Although marginally sidelined by superior synthetic counterparts, Cellulosic (Viscose, rayon and cupro) man-made fibres have been regaining momentum recently, primarily backed by heightened consumption in Asian countries, improvements in manufacturing processes, plant modernisations, abundant and sustainable raw materials and technological enhancements. Cellulosic man-made fibres by virtue of being moisture absorbent are being looked upon as ideal alternative to cotton. There has also been development of modified cellulosics with premium qualities such as color-fastness, feel, and water retention, aimed at the textiles market and augmenting the demand for viscose fibres. Some recent product innovations in cellulosic fibres and fibre technologies which were presented at last Dornbirn included Tencel Biosoft, TencelWeb and Tencel fibre webs containing activated carbon for use in electrode technology from Lenzing; Umberto speciality fibres, Leonardo speciality fibres, viscose speciality fibres for enhanced fluid management and viscose speciality fibres designed to improve the dispersibility of wet wipes for personal hygiene applications from Kelheim Fibres; a thermoplastic cellulose derivative which can be successfully melt spun into filaments from Toray; inexpensive nanofibres for filter media using supramolecular self-assembly from the University of Bayreuth and RWTH Aachen University; and Supermicro fibres based on cellulose from ITCF Denkendorf.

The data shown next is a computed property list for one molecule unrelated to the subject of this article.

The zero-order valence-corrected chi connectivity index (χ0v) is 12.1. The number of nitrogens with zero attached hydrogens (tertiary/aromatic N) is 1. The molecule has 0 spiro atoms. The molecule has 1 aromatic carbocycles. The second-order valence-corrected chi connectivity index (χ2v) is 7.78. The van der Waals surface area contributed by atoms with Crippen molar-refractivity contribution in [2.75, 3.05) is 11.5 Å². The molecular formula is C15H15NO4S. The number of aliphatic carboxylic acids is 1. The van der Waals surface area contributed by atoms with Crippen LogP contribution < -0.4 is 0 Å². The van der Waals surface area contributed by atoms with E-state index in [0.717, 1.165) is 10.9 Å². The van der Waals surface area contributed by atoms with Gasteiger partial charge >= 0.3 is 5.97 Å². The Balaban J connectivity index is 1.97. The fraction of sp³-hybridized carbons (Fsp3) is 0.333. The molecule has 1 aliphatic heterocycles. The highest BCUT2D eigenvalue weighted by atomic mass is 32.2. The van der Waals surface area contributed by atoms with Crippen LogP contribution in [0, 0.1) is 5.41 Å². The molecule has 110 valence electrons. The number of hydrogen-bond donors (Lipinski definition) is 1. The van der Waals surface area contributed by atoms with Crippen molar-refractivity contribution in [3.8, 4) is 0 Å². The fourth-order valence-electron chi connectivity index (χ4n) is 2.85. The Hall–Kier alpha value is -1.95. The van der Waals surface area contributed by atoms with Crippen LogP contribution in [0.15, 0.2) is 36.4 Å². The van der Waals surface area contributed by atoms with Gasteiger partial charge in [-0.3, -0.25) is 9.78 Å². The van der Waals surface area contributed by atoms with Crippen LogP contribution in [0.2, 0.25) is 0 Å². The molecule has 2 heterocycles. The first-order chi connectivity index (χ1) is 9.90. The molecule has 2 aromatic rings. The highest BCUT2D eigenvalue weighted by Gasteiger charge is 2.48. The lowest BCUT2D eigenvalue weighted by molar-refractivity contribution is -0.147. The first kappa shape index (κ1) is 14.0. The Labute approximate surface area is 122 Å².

The fact is that cellulose is one of the most widely used natural polymers, which is easiest to process, particularly in an ecologically sensible manner, based on the technologies available today. Perhaps, some years from now, the cellulose required for the fibre industry will not only be derived from wood, but also from quickly growing plants, such as sugar cane, grass and straw, thus opening up new perspectives. Production of viscose is considered sustainable, as wood from trees is the basic raw material required for 90% of regenerated cellulosic production, and trees have a very low impact on the environment and the fertility of the soil. Moreover, one is far from tapping the full global potential for wood production. According to Austria-based Lenzing AG, the leading producer of viscose fibres, only about 10% of the annual worldwide wood harvest, currently totaling about 1.7 billion metric tons, is processed into pulp. Of this amount, only about 3% is chemical pulp, which is used in the fibre industry and for other applications. In addition, 90% of the renewable land biomass is lignocellulose, which underlines the growth potential.